Levein's attitude to Fletcher is not solely responsible for Scotland's current position. There is also the contentious issue of Aiden McGeady and James McCarthy. Two of the most talented players that Scotland have produced, who ultimately decided to pursue their international careers elsewhere. Whilst having an affinity to Scotland and Celtic, but not Ireland, this is a precarious point for me to discuss. From my understanding, the decision these players made was neither inevitable nor immutable, but stemmed from their feeling of greater backing from the Irish authorities in their early development. The Scottish authorities cannot afford to alienate precocious young talents in this way. The scouting system needs to be reinforced to ensure that these talents do not slip away and rules forbidding good players to play for their school teams should be abolished. That in itself will not prevent further players from slipping through the net, but it will help to ensure that these players do not feel so undervalued.
However, there is a growing mass of young talent emerging from Scotland. Forrest, Russell, McGeough, Mackay-Steven, Ness, Watt, and Feruz, to name but a few, are very promising young players. Moreover, the Rangers situation should help to push through younger players. This is not because a lack of finance will 'finally' push other Scottish clubs to look to their academies. Tight finances of the previous decade have dictated that policy. However, the signing ban will place an extra emphasis on Rangers to produce younger players. An opportunity that many of them should thrive upon.
There is every chance that Scotland may at some point, produce a new 'golden generation'. Belgium, a small country also used to living in the shadow of its footballing neighbour, looks on the precipice of a magnificent era; led by Hazard, Fellaini, Witsel and co. Yet such generations will be less and less successful with the globalisation and secession of football. Those two terms are not normally associated, so let me elaborate.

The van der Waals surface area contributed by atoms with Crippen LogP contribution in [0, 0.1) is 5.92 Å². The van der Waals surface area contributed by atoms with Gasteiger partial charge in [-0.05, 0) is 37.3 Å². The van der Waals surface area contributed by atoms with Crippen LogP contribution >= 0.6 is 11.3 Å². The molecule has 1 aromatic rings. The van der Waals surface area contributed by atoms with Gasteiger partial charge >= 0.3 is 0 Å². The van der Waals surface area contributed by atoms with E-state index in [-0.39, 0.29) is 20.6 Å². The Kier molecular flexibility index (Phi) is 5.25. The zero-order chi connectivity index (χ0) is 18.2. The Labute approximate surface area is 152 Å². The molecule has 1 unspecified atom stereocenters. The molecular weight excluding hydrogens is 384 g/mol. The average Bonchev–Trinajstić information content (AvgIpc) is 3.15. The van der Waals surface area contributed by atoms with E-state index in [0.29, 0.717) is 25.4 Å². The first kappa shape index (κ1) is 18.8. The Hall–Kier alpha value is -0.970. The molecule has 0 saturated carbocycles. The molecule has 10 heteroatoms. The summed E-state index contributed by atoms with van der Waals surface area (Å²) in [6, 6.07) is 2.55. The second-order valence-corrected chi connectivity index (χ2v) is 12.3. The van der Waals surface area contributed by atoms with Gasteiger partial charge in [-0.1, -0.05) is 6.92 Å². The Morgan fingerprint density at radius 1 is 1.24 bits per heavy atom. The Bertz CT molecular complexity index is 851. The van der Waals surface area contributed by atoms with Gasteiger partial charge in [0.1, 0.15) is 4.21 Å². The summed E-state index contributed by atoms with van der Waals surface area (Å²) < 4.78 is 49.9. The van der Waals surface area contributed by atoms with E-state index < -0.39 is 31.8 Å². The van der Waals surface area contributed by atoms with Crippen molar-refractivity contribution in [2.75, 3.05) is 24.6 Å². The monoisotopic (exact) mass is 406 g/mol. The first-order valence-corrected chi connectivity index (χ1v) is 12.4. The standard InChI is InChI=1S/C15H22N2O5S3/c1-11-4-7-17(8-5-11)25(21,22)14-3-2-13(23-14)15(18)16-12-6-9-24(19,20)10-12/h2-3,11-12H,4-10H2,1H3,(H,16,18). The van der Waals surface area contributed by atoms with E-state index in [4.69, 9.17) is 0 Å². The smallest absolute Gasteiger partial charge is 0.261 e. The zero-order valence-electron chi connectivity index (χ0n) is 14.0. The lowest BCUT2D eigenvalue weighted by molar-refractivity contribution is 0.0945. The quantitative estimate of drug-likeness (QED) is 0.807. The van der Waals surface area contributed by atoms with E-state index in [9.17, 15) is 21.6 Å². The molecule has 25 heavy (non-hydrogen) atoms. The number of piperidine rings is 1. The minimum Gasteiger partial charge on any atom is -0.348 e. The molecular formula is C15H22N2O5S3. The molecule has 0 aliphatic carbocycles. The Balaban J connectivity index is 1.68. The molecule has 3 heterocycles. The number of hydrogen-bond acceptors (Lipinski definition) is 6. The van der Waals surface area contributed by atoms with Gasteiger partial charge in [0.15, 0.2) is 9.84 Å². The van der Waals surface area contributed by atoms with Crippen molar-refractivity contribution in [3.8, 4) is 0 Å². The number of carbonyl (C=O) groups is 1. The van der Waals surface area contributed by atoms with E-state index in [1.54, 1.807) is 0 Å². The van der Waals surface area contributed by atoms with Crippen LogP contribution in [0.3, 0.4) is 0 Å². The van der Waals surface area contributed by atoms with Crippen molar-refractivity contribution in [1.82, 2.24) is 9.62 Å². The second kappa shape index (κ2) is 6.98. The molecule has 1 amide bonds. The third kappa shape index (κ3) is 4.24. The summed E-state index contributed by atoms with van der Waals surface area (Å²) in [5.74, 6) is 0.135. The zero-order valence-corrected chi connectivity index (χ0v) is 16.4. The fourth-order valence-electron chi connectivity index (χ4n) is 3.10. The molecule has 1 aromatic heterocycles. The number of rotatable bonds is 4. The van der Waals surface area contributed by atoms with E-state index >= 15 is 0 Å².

Developing countries are thriving on the sport, mostly due to its low cost of participation at the grass roots level. Football also offers a chance for status. If a commonwealth country, can achieve a victory against England, that is a point of intense national pride. Both of these factors mean that the quality and investment in the international game will continue to increase. Which in turn will lead to higher standards with which Scotland has to survive in.The spate of secessions in Europe also harms Scotland. Where there was one strong team in the Former Yugoslavia, a multitude of quite strong teams exist, all of whom are able to take points away. The same process has happened in the Soviet Union. With only 32 teams in the World Cup, Scotland's relative chances of qualification will be again harmed. This potent combination is the biggest obstacle for the Scottish game rising to reclaim former glories.
Scottish football is not lurching from crisis to crisis. However, footballing successes are relative, and Scotland is becoming victim to this footballing fact. Nonetheless, by understanding the difficulties that the country has to overcome, we can take greater pride in the smaller successes. That might be a hard pill to swallow, but it is certainly better then the perpatual misery that comes from failing to achieve an unattainable standard.